Aloes. These easy, interesting plants provide winter flower color in relatively frost-free areas such as the coast ( Sunset climate zones 22-24), inland (zones 18-21), and the low desert (zone 13). Smaller cultivars are now available that are more suited to today's garden than classic tree aloes. These include Aloe 'David Verity' (to 3 1/2 feet tall) and A. 'Rookappie' (to 2 1/2 feet tall).
Bare-root edibles. Nurseries are filled with bare-root deciduous fruit trees, cane berries, and grapevines, as well as perennial vegetables like artichokes and asparagus. Plant as soon as you get them home.
Bare-root roses. Growing roses in places like Barstow, Lancaster, and Twentynine Palms (zone 11) is challenging. Only varieties tough enough to withstand drying winds and temperature extremes do well here. Jan Weverka, editor of the online newsletter Eroses in the High Desert, recommends the following varieties: 'Honor' and 'Pascali' (white); 'First Prize' and 'Secret' (pink); 'Just Joey' and 'Sunset Celebration' (apricot); 'Chrysler Imperial' and 'Olympiad' (red); 'Moon Shadow' (lavender); and 'St. Patrick' (yellow).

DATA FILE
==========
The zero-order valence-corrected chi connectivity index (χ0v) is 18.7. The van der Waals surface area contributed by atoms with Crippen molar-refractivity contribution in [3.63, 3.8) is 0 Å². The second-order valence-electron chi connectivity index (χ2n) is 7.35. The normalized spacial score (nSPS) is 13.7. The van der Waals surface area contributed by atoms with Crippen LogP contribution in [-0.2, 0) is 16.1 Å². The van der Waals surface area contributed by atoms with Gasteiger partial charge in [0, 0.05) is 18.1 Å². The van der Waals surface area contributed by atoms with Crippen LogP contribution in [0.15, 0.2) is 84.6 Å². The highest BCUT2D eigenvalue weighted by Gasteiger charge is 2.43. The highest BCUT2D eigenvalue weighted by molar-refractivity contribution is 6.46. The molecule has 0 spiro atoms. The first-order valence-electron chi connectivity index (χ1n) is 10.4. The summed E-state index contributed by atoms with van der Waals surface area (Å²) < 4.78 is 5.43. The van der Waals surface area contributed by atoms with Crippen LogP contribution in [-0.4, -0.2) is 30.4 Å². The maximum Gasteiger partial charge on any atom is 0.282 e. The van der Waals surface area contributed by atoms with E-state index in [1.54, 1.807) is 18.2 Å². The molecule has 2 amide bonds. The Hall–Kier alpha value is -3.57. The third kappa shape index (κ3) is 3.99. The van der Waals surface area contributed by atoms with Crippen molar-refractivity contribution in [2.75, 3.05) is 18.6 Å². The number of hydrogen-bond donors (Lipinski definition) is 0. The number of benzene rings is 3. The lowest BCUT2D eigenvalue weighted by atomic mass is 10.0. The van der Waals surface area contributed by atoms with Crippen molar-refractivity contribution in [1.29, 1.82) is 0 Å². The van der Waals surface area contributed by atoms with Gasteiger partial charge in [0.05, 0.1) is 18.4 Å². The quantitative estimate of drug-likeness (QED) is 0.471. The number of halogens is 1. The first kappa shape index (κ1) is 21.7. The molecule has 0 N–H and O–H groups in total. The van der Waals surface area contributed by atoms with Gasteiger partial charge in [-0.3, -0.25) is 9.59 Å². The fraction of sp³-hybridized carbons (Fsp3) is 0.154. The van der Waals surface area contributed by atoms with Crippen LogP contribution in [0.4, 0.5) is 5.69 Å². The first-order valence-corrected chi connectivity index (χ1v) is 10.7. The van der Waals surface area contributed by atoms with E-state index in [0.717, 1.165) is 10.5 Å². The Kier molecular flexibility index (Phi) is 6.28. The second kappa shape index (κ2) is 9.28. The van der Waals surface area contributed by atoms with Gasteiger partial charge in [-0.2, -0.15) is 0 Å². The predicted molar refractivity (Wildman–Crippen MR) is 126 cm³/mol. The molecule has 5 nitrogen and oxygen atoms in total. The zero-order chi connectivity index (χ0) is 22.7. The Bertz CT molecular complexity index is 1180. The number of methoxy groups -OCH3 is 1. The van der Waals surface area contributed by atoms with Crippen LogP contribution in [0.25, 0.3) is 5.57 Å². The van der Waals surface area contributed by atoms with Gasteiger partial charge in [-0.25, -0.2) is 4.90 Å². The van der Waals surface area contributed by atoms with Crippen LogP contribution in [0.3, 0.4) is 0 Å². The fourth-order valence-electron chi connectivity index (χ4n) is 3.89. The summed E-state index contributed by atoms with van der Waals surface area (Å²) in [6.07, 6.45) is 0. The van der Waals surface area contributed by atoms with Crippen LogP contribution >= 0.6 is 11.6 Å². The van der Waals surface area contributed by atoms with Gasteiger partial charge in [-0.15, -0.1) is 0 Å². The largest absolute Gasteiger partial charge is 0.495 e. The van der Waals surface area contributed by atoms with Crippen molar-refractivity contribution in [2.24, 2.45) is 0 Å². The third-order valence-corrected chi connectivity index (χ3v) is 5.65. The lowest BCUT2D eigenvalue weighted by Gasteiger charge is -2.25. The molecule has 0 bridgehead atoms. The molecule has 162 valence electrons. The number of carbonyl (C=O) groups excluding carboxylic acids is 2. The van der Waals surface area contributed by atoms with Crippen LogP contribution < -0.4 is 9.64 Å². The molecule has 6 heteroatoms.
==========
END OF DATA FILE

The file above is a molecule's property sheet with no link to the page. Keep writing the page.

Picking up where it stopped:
Natives. January is an excellent time to plant California natives, everything from groundcovers to trees. They'll establish roots before February, historically the wettest month. If you want something already flowering, consider manzanita, wallflower (Erysimum concinnum), or an early-flowering ceanothus like 'Snowball'.
De-ice birdbaths. Birds need drinking and bathing water, even in winter. If your birdbath freezes over, pour hot water into it to break up the ice.
Groom perennials. Cut back aster, balloon flower, gayfeather, helenium, Japanese anemone, matilija poppy, Mexican evening primrose, Mexican tarragon, true geranium, verbena, veronica, and zauschneria almost to the ground or just above bottom growth.
Prune. Most dormant deciduous plants -- flowering shrubs and vines, shade trees, and roses -- benefit from pruning this month. For plants that flower in early spring, however, wait until after bloom. Also wait to prune frost-damaged plants until they show new growth.
Recycle Christmas trees. If your city or county recycles cut trees for use as mulch, take advantage of the program. In San Diego, call 858/694-7000 for details. In the Los Angeles area, visit www.recycletrees.com or call 818/215-4070 or 310/240-0284. Or prune off the evergreen boughs and place them around azaleas, camellias, and other acid-loving plants.
PEST AND WEED CONTROL
Check for camellia blight. If your camellia blossoms turn brown and rot in the center, it's probably due to blight. Pick infected flowers from plants and discard them, along with fallen flowers and leaves. (Place a shadecloth underneath shrubs to collect this litter.)
Manage weeds. To minimize winter weed germination, replenish mulch in existing flower and vegetable beds and around shrubs and trees. Where earth is bare, pull or carefully hoe out weeds.